£27,495 - £30,925 Price range
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Powering the Golf GTI is a 2.0-litre TSI petrol engine that provides not only a very smooth power delivery, but also a respectable 250lb ft of torque to give instant acceleration when you put your foot on the accelerator pedal. Driving the Golf GTI is what you would expect from a VW – stable and without any nasty surprises.
Although not cheap, the Golf GTI holds its value well and thanks to superb German engineering it feels built to last. The interior is solid and constructed from pleasant materials – a 6.5-inch infotainment touchscreen is standard and gives easy control of the radio and the car’s systems.
All GTIs come equipped with a styling pack and sport suspension that distinguish it from the other models in the Golf line up. The performance pack and adaptive suspension are recommended optional extras for more power and improved handling.
Check out our 2019 Volkswagen Golf GTI price, specs and release date guide to see how the eighth generation model could look.
Upon opening the driver’s you’ll be struck by the tartan seats that are offered as standard – the same upholstery was available on the original version way back in the 1970s.
The well-bolstered seats and the red stitching on the steering-wheel are some of the few sporty details that separate the GTI’s interior from the rest of the model range. The overall quality is very high, typical for VW, but the layout lacks excitement.
Volkswagen Golf GTI passenger space
This Golf is around two inches longer than its predecessor, meaning a little more space on the front and the rear seats. In the back, the two outside seats are heavily bolstered, to grip passengers during quick cornering. However, the middle seat is slightly narrower, meaning three adults will find it a tight fit.
Volkswagen Golf GTI boot space
The 380-litre boot in the Golf GTI puts it ahead of the Focus ST but behind the likes of the cheaper Octavia vRS. The GTI does offer an adjustable floor and has a very low lip on the opening, making the space very usable. Folding the rear seats is easy and leaves a completely flat loading area. The car has plenty of storage, having decent-sized door bins and a couple of central pods.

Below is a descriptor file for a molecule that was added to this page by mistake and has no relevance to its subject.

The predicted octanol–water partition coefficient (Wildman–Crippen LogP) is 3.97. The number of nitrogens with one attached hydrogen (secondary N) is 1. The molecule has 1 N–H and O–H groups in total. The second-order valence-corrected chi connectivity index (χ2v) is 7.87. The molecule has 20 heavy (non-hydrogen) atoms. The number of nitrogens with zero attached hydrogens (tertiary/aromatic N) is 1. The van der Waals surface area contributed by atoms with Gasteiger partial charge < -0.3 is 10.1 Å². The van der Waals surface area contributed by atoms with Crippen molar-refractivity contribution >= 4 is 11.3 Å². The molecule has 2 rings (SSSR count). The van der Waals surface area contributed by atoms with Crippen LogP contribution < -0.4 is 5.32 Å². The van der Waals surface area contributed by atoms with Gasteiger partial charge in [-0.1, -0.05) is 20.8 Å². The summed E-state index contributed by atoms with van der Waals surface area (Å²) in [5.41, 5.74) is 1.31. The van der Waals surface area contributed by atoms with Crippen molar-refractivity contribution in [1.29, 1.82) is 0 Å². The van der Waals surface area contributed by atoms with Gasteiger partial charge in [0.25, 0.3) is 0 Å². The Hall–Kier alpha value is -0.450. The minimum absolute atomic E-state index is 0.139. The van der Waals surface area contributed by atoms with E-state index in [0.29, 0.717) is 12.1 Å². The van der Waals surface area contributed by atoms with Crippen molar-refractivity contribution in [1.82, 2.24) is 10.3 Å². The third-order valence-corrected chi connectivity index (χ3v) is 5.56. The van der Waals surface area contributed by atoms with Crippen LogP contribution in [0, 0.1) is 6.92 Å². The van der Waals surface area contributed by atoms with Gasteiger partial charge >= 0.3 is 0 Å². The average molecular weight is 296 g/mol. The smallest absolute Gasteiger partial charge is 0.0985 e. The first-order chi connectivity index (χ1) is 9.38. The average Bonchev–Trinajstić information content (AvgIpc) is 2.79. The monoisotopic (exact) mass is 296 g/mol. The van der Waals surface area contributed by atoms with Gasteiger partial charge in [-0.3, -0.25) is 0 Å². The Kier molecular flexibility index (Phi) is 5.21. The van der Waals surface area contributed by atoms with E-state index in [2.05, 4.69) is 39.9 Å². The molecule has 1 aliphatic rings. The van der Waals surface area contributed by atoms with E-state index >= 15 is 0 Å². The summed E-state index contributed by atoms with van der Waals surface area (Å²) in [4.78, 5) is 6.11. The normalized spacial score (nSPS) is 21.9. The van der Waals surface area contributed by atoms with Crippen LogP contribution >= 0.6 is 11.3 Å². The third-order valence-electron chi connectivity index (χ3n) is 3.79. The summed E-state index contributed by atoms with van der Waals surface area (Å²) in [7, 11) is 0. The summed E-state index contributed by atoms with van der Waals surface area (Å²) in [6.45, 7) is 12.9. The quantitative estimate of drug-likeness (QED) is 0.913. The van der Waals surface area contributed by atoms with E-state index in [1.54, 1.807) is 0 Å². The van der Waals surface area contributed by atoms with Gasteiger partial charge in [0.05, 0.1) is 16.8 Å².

As you probably expect, the Golf GTI is incredibly capable at going fast, but also it’s described by reviewers as much more forgiving in terms of ride comfort than other performance hatchbacks. It takes corners with confidence and offers good amounts of grip, but doesn’t feel unsettled or overly firm on poorly surfaced roads.
The driving experience is improved by opting for the adaptive chassis. At £800 it’s a package worth shelling out for, offering multiple driving modes including ‘sport’ and ‘comfort’, which alter throttle response, the suspension set up and chassis feel.
The performance pack is another recommended extra. It adds larger brake callipers, 10hp and shaves 0.1 of a second off the 0-62 mph figure. Its limited-slip differential makes the car unerringly quick in the corners. The pack will set buyers back around £1000 but is money well-spent if you are an enthusiast.
The Golf GTI is offered with a 2.0-litre turbocharged engine which generates around 220hp, which puts it 30hp down on the Ford Focus ST. However, it does have a weapon up its sleeve in the form of a huge boost in torque compared to its predecessor. It now offers over 250 ft lb meaning the car has incredible pulling power.
With the manual 2.0-litre turbocharged TSI engine Volkswagen offers fuel economy of 47mpg, which we think is quite healthy, given the car’s performance of 0-62 mph in 6.5 seconds. For those thinking ‘green’ the manual is the way to go, emitting 139g/km. The DSG adds 9g/km to that figure, raising road tax from £130 to £145.
Volkswagen Golf GTI DSG gearbox
One of the biggest decisions is whether to specify the optional £1,400 DSG paddle-operated gearbox or stick with the manual. If you will use the GTI for commuting, the DSG is recommendable as it allows for automatic mode during traffic jams.
Rated in 2012 the current Golf scores five stars in the Euro NCAP crash safety tests, coming out particularly high for both driver and passenger safety. The GTI is even safer with uprated brakes, the optional limited-slip differential and bigger, grippier tyres.
The GTI is by no means a cheap option. Add on some of those key extras and it’s not hard to get close to Golf R money. The GTI Clubsport sits between the GTI and R both in terms of price, power and equipment.
Volkswagen Golf GTI specs
Volkswagen offer a comprehensive warranty with the Golf, however, for extra peace of mind it also offers an extension of up to five years, costing an additional £550.
While the Volkswagen Golf GTI isn’t the cheapest hot hatch out there its relatively affordable running costs and strong secondhand values make up for this. Those attributes, combined with the car’s performance, class-leading build quality and practical interior, make it a superbly well-rounded package.